Stirling Castle

Stirling, United Kingdom

Stirling Castle is one of the largest and most important castles, both historically and architecturally, in Scotland. The castle is a great symbol of Scottish Independence and a source of enduring national pride. Its strategic location, guarding what was, until the 1890s, the farthest downstream crossing of the River Forth, has made it an important fortification from the earliest times. Stirling Castle is a Scheduled Ancient Monument, and is now a tourist attraction managed by Historic Scotland.

The legacy of Stirling’s long history is complex. It is first mentioned around 1110, in Alexander I’s reign; he died here in 1124. Throughout the Wars of Independence with England (1296–1356), Stirling was hotly fought over, changing hands frequently. Bloody battles were fought in its shadow – Wallace’s great victory over Edward I at Stirling Bridge (1297), and Bruce’s decisive encounter with Edward II at Bannockburn (1314). Bruce then destroyed the castle to prevent it falling into enemy hands again.

Stirling was the favoured residence of most of Scotland’s later medieval monarchs. Most contributed to its impressive architecture. In James IV’s reign (1488–1513), Scotland was increasingly receptive to Classical ideas spreading across Europe from Renaissance Italy. James spent much time and money making the castle fit for a European monarch, chiefly to impress his queen, Margaret Tudor, daughter of Henry VII of England.

His legacy was continued by his son, James V, equally determined to impress his second bride, Queen Mary of Guise. Their daughter, Mary Queen of Scots, was crowned here in 1543, and Mary Queen of Scots’ own son, the future James VI, was baptised here in 1566. The celebrations culminated in a fireworks display on the Esplanade, the first recorded use in Scotland.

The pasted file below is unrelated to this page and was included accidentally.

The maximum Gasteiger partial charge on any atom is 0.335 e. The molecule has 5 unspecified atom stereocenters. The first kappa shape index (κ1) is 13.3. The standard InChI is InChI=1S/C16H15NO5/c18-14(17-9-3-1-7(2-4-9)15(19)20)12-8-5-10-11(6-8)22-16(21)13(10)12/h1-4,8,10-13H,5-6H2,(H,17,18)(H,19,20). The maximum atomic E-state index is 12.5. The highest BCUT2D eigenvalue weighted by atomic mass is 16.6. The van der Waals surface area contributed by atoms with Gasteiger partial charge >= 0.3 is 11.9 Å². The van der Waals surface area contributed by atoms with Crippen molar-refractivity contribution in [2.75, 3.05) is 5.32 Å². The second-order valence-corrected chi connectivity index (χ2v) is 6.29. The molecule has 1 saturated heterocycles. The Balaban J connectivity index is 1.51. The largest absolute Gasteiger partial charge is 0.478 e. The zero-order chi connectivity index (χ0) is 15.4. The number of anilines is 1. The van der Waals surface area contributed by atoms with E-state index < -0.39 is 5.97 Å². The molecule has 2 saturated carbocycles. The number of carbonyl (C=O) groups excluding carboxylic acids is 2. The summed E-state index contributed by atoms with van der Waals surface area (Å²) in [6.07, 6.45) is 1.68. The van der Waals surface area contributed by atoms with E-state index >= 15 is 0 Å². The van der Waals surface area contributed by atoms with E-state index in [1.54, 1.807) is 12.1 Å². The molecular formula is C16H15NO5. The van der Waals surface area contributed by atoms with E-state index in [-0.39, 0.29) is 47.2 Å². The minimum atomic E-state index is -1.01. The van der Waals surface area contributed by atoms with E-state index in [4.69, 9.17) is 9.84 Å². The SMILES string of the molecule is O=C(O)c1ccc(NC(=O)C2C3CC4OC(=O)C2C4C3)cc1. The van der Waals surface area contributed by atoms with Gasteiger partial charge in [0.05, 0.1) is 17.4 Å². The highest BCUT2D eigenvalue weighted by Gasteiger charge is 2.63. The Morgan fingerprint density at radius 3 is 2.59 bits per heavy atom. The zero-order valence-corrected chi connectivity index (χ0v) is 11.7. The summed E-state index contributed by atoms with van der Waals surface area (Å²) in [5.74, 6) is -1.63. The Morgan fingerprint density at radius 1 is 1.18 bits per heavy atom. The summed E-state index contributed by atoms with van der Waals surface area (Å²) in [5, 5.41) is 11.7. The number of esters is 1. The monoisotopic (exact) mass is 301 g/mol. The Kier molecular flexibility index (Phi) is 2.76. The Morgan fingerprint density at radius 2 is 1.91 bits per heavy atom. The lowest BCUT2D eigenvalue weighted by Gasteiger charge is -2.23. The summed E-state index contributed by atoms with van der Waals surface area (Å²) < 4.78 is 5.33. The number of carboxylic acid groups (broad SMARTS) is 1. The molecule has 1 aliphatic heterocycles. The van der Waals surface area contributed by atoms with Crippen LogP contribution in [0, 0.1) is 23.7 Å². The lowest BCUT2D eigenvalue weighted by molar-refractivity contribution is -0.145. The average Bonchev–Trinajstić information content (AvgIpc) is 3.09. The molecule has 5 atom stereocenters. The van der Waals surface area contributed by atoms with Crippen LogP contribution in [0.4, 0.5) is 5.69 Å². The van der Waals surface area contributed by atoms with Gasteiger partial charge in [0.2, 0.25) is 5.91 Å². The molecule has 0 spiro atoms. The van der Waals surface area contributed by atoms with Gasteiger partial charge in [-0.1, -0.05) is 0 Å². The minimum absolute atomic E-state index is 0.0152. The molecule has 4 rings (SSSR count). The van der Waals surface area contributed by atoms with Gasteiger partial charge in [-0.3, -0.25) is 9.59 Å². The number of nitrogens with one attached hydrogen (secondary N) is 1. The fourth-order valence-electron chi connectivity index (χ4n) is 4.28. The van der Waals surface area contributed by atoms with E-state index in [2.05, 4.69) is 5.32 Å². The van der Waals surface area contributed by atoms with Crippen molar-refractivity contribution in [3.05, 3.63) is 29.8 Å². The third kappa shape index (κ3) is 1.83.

At the castle's heart lies the Inner Close, around which are ranged the most important buildings – the King’s Old Building (built for James IV in 1496), the Great Hall (James IV around 1503), the Palace (James V around 1540) and the Chapel Royal (James VI in 1594). Around the Outer Close are the Great Kitchens (early 16th century) and later Army buildings. The Nether Bailey occupyies the lowest part of the castle rock. It houses 19th-century powder magazines.

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Founded: 12th century
Category: Castles and fortifications in United Kingdom

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4.6/5 (based on Google user reviews)

User Reviews

James Arvidson (2 years ago)
Really great history. Many castles we've seen in Scotland have been built to impress with wealth. This is a castle that appears to have been built for defense. It was a strategic position in the country of great importance. Lots of expansion that would have happened over time can be seen in the buildings. More interesting than the "hey I'm rich" castles. Tons of displays so plan a few hours at least.
ross sutherland (2 years ago)
First mention is that it is a fantastic place to see, not only for the things you can see but also the history of this castle. One thing I highly recommend is that you get a tour guide when entering the castle, their is no additional cost You will be amazed of their knowledge and what you will learn of the historical aspects of this most visited castle in Scotland.
manish temani (2 years ago)
Stirling castle is one of the largest in Scotland. A masterpiece both historically and architecturally. Good place to spend couple of hours, offering stunning views of the city. Some parts of the castle are not open though. The castle has a ticket and a bit of steep walk to start with. Overall good place to spend few hours if you like castles.
Leipzig “Scott” Englisch (2 years ago)
This is a must see for everyone especially fans of outlander as this very famous castle was used as a filming location. Of course it has historical importance which can be seen by its magnificent architecture. What I really enjoyed were the chats with the actors in each area that were really well versed in the castle's history. The views are also wonderful. There are some small museums too with some interesting exhibitions. Definitely should be on your list. If you aren't renting a car, there are many bus companies that include Stirling castle.
Yasmin L (2 years ago)
One of the best castle of uk. You will need at least 3 hours to see all the different parts of this castle. The views from the top of the castle are breathtaking. There is a cute restaurant and do try the soup of the day, it’s delicious, especially after all the walking you would really enjoy it. Lots of history, especially the weaving one, was really nice to see too.
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